Name Description
SQL Accesses the Database Engine, Agent, DB Mail, Service Broker Objects
SQLPolicy Accesses Policy-Based Management Objects
SQLRegistration Accesses Registered Servers and Central Management Server
DataCollection Accesses the Data Collection feature from Management Data Warehouse
Utility Managed objects (Database Engine instances)
DAC Data Application Objects (NOT Dedicated Admin Connection)

Note that the Import-Module “sqlps” is for loading the SQL Server 2012 libraries. Prior to SQL Server 2012, the following code is commonly used to load the appropriate SQL libraries into PowerShell:

It’s time for SQL things… First of all, let’s get a list of all of the SQL instances on this server, along with the Service Account, OS Platform, Version, ProductLevel and Edition. We’ll use the PSDrive SQLSERVER to accomplish this:

How would you like to get a list of all SQL Servers on your network – even if they are shut down? Since PowerShell works within .NET, you can call methods on .NET classes. For instance, this one command will get all of the SQL Servers on your network (say good-bye to SQLPing!):

Now let’s get a list of all databases on an instance, along with whether AutoShrink is enabled, when the last backup was performed, what the page verify option is, and the recovery model. These two examples both produce the same results:


There are a lot of properties that show up here… way more than what you see if you were to perform a SELECT * FROM sys.databases. You can see all of the properties by running (after adjusting the Server\Instance name for your environment – note that if you are using a default instance, you need to use the keyword DEFAULT as the instance name):

Let’s start using some of the power of PowerShell to do other tasks. Let’s automate checking all of the databases in multiple servers with the above command. We’ll start off with creating a file of servers (or you can use the file created earlier). Run this command to open up notepad, creating a new file in your temp directory:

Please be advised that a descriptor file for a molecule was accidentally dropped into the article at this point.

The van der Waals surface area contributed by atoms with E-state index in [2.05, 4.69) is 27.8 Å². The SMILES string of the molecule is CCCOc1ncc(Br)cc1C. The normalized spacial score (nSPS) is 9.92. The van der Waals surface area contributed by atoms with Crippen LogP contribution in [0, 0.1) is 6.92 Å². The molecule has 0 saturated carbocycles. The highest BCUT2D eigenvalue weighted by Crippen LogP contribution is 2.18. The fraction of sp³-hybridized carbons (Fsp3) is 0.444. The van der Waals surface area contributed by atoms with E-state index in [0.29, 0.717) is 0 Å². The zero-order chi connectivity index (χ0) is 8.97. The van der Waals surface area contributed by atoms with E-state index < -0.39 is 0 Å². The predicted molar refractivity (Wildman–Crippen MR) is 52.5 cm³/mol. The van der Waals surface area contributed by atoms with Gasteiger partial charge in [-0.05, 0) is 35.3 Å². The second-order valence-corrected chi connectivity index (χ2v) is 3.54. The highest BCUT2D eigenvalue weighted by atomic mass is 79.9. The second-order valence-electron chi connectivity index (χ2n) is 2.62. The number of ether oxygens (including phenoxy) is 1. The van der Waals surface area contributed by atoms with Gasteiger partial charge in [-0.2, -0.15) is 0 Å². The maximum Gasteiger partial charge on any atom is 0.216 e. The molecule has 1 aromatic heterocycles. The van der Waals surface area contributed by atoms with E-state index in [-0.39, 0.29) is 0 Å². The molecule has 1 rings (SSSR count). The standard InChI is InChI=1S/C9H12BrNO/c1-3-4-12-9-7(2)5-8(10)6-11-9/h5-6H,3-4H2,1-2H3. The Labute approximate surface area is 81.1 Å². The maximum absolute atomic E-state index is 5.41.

On the first line, enter the Column Name “ServerName”. On each line below that, enter some SQL Server instances that you have access to and save the file. If any of these instances are default instances, use “\DEFAULT” after the server name. For instance, my file looks like:

What we want to do is to read this file, and for each server retrieve the database information that we just ran. This is performed by:

Here I’ve added the Parent property, to return which server the result set is for. However, this produces a result set for each of the servers in my file. What I’d like is to put these all into one result set:

Here we start off by making an empty array. Then inside the ForEach loop, we add the results of the current server to the array. Finally, we display the results. Not bad for just two extra lines of code.

Now we have the start of being able to automate connecting to servers across the network. In fact, as long as you have access, this will get the information from any server on your network.

Running SQL Statements

Sometimes, you will want to run a SQL statement. For this, you would use the invoke-sqlcmd cmdlet: